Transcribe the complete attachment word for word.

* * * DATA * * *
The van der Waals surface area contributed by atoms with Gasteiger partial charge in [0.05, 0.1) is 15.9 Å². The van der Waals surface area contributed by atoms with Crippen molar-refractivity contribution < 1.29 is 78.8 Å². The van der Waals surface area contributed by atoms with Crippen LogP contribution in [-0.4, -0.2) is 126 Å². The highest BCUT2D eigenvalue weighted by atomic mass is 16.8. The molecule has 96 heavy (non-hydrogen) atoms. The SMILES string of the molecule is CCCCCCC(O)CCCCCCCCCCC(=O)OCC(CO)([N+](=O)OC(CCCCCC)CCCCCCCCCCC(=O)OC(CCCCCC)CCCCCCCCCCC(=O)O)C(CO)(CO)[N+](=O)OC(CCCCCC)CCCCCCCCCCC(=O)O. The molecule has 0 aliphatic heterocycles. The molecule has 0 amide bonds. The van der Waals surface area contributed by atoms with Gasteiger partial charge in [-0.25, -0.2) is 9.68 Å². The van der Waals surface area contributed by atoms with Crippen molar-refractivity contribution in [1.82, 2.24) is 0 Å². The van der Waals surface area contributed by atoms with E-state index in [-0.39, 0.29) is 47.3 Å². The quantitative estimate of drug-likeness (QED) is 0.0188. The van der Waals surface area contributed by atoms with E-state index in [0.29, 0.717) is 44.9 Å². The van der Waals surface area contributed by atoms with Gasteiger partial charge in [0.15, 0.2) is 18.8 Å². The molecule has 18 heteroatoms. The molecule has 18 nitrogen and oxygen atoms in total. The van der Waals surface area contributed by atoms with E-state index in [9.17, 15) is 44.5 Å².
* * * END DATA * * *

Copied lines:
The van der Waals surface area contributed by atoms with Gasteiger partial charge in [0.05, 0.1) is 15.9 Å². The van der Waals surface area contributed by atoms with Crippen molar-refractivity contribution < 1.29 is 78.8 Å². The van der Waals surface area contributed by atoms with Crippen LogP contribution in [-0.4, -0.2) is 126 Å². The highest BCUT2D eigenvalue weighted by atomic mass is 16.8. The molecule has 96 heavy (non-hydrogen) atoms. The SMILES string of the molecule is CCCCCCC(O)CCCCCCCCCCC(=O)OCC(CO)([N+](=O)OC(CCCCCC)CCCCCCCCCCC(=O)OC(CCCCCC)CCCCCCCCCCC(=O)O)C(CO)(CO)[N+](=O)OC(CCCCCC)CCCCCCCCCCC(=O)O. The molecule has 0 aliphatic heterocycles. The molecule has 0 amide bonds. The van der Waals surface area contributed by atoms with Gasteiger partial charge in [-0.25, -0.2) is 9.68 Å². The van der Waals surface area contributed by atoms with Crippen molar-refractivity contribution in [1.82, 2.24) is 0 Å². The van der Waals surface area contributed by atoms with E-state index in [-0.39, 0.29) is 47.3 Å². The quantitative estimate of drug-likeness (QED) is 0.0188. The van der Waals surface area contributed by atoms with E-state index in [0.29, 0.717) is 44.9 Å². The van der Waals surface area contributed by atoms with Gasteiger partial charge in [0.15, 0.2) is 18.8 Å². The molecule has 18 heteroatoms. The molecule has 18 nitrogen and oxygen atoms in total. The van der Waals surface area contributed by atoms with E-state index in [9.17, 15) is 44.5 Å².